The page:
Women in Wine & Spirits

by Jared
 * This article first appeared here in Celebrating Women

As the business landscape in South Africa’s wine and spirits industry continues to transform in the direction of greater gender inclusivity, I asked two industry leaders to weigh in on the growing presence and role of women. Pamela Nkuna, Corporate Affairs Director for South Africa and Sub-Saharan Africa at Pernod Ricard, and Melanie Campbell, Marketing Director at Edward Snell added valuable weight to the conversation.

I began by asking if the industry was in fact welcoming of women-led businesses. Both agreed outright that the industry is welcoming to women-led businesses but is still male-dominated. Nkuna told me: “A combination of empowered females and societal and industry changes have played a significant role in encouraging women to step up and take their place at the forefront of a rapidly changing spirits and wine sector.

Pernod Ricard South Africa contributes to this transformation by creating equal opportunities for both men and women-led businesses outside the traditional spirits and wine sector to contribute to the industry’s growth through its Phakamisa ispirit initiative.”

Pamela Nkuna

Pamela Nkuna

Talking about the opportunities and benefits for women working within the spirits and wine sector, Campbell outlined several: “There is the opportunity for women to shape a historically masculine industry to best represent female insights and needs in products – particularly where products are not sold on functional benefits alone but rich emotional iconography and branded experiences akin to many luxury brands.

Benefits to the industry of having women include a greater deal of empathy in leadership helping to build richer organisational cultures, which motivate employees beyond the pay check. Women are also known to de-risk organisations and drive a greater focus on CSR. With the industry under pressure to showcase leadership in corporate citizenship and the consumption of alcohol, this should come in handy.”

What of the areas where South Africa still needs to grow? Campbell continued: “South Africa could still benefit from understanding that there is a shift from employee engagement to employee thriving – the ability to unlock discretionary energy in favour of meaningful work.”

Melanie Campbell

Campbell shared with me Edward Snell’s intention to focus on the following areas: being more flexible on employee benefit/package composition, being more flexible on workplace and time constructs, being more active in encouraging balanced well-being (physical, mental and social), being more empathetic to employee needs outside of formal remuneration constructs and be more transparent on grades, benefits, and development/growth required to move to the next level.

In her current role as Chairperson of the South African Liquor Brand Owners Association (SALBA) Nkuna adds valuable insight: “Although the country has made significant progress toward achieving gender equality in the spirits and wine sector, women still face numerous challenges. For example, the female unemployment rate remains higher than the male unemployment rate, indicating the existing disparities between men and women. This shows that women still lag in terms of socio-economic opportunities.”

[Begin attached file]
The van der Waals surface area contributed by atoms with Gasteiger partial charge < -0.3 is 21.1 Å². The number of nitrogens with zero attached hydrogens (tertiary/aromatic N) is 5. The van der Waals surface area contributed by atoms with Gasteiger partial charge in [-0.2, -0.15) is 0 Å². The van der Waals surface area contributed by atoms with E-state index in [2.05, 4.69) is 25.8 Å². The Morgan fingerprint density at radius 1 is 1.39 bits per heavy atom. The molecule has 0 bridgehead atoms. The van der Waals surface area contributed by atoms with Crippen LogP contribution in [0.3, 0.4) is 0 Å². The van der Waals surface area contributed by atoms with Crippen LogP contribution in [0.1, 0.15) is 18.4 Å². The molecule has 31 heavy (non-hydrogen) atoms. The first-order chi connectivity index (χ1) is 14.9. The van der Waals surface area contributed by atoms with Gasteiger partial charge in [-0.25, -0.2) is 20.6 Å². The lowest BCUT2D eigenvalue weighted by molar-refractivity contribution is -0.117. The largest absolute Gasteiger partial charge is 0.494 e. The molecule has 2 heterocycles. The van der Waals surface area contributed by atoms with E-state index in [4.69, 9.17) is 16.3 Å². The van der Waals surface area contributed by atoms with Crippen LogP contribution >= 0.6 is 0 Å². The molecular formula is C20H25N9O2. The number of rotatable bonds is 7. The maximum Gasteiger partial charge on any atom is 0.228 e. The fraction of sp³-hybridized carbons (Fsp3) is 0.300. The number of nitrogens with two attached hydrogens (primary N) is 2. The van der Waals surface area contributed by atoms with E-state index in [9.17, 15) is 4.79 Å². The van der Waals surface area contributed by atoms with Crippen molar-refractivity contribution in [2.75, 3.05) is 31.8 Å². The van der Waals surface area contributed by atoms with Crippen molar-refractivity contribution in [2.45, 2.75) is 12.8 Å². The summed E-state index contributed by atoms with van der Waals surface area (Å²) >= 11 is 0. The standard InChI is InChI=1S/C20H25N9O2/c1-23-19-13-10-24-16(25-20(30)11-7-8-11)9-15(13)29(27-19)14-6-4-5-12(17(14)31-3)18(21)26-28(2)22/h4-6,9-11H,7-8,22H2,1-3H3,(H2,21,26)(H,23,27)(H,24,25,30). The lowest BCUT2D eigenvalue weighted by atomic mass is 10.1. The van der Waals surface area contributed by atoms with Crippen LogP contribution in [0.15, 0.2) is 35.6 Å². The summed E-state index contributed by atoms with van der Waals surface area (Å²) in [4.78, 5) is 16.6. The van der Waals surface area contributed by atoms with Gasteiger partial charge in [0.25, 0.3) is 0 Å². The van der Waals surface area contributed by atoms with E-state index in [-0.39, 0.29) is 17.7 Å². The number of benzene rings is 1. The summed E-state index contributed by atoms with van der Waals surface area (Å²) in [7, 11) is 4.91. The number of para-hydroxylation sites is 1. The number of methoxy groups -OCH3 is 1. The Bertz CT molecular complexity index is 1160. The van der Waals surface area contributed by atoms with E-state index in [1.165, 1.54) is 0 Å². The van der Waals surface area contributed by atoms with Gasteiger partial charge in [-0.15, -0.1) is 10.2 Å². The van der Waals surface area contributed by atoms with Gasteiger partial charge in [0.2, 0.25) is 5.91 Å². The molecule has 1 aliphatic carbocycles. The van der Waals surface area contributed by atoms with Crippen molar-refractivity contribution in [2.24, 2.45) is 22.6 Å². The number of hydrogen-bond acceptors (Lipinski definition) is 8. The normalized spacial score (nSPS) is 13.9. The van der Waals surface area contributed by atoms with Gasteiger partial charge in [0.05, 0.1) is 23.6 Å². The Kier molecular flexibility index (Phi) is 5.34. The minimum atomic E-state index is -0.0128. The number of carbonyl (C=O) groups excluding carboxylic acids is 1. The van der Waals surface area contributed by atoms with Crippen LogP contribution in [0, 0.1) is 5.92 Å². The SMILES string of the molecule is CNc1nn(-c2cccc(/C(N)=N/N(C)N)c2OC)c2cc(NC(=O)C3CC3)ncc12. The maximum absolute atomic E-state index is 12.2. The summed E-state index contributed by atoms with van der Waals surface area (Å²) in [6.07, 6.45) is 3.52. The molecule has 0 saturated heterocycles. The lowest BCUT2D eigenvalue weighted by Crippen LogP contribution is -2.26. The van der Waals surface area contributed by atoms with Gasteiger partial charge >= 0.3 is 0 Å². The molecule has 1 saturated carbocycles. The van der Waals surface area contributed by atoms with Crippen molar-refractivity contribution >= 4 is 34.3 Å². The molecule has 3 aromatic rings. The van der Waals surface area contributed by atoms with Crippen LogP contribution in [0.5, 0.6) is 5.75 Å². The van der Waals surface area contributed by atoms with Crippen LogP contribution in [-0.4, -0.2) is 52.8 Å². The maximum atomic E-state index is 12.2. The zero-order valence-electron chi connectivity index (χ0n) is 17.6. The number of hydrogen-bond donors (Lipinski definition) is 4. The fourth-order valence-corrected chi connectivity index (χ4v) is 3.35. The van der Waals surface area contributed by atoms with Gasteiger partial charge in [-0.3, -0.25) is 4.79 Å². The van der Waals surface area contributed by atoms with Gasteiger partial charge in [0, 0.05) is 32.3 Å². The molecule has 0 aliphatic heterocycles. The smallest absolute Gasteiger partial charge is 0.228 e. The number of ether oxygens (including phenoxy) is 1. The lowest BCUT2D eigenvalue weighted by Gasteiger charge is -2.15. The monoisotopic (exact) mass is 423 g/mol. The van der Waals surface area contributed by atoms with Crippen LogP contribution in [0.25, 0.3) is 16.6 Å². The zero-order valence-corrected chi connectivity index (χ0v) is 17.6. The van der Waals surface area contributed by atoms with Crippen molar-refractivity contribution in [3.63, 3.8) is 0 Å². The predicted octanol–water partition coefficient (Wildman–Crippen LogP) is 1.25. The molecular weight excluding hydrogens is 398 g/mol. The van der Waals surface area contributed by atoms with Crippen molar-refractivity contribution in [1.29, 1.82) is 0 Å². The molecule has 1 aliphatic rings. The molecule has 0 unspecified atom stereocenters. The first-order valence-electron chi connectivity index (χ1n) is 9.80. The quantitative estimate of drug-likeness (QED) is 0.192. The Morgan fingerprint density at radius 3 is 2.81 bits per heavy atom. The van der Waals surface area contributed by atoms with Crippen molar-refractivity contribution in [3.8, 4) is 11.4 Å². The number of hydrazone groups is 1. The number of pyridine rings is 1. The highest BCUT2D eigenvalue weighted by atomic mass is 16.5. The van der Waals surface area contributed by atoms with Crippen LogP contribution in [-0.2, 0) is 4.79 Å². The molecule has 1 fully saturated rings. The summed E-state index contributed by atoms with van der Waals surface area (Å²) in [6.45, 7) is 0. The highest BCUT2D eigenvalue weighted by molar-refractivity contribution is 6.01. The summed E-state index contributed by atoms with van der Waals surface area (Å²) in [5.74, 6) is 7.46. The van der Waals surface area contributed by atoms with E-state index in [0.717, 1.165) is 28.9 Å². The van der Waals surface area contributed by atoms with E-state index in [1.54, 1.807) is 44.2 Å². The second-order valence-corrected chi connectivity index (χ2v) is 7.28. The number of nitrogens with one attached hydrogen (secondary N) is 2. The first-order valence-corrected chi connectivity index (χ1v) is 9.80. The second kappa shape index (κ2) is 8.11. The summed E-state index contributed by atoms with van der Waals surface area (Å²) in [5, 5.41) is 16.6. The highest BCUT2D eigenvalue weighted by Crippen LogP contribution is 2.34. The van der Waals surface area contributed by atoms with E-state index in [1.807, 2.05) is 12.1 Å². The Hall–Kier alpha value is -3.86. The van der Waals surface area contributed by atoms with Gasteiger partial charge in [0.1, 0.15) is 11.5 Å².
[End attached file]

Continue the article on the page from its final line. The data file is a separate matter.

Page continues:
Thankfully there seems to be a shift in companies understanding the need. Nkuna continued: “Pernod Ricard introduced an internal Women Leadership Programme. This one-year coaching programme supports female leaders within the Pernod Ricard organisation to identify their leadership challenges – raising self-awareness on limiting beliefs and strengths, as well as external constraints and enablers, all while connecting them with other female leaders in a trustful, supporting, and challenging atmosphere.”

Campbell commented that she’d been blessed to be surrounded by remarkable men who have supported her on my journey: “Thank you to those men who: mirrored great leadership but empowered me to be me, showed chivalry in the corridor but argued bravely and fairly in the boardroom, complimented me but never objectified me, pushed me and believed in me.”

Awards and opportunities

  • Look out for the annual LUMO Awards – two of the four awards recognise women in the industry: “Woman Winemaker of the Year” or “Woman Distiller of the Year”. lumoawards.com
  • Salome Buys-Vermeulen from Lozärn Wines has now held the title of Woman Winemaker of the Year for two years running, and stands out not only for her ability but also for championing the rare Carménère variety. lozarn.co.za
  • Launched by Jordan Wine Estate’s Kathy Jordan, the Women in Wine Initiative selects previously disadvantaged female candidates with a passion to pursue a career in the wine industry and offers opportunities in wine education, wine journalism, wine marketing or wine hospitality. Contact the Premium Independent Wineries of South Africa for info. piwosa.com

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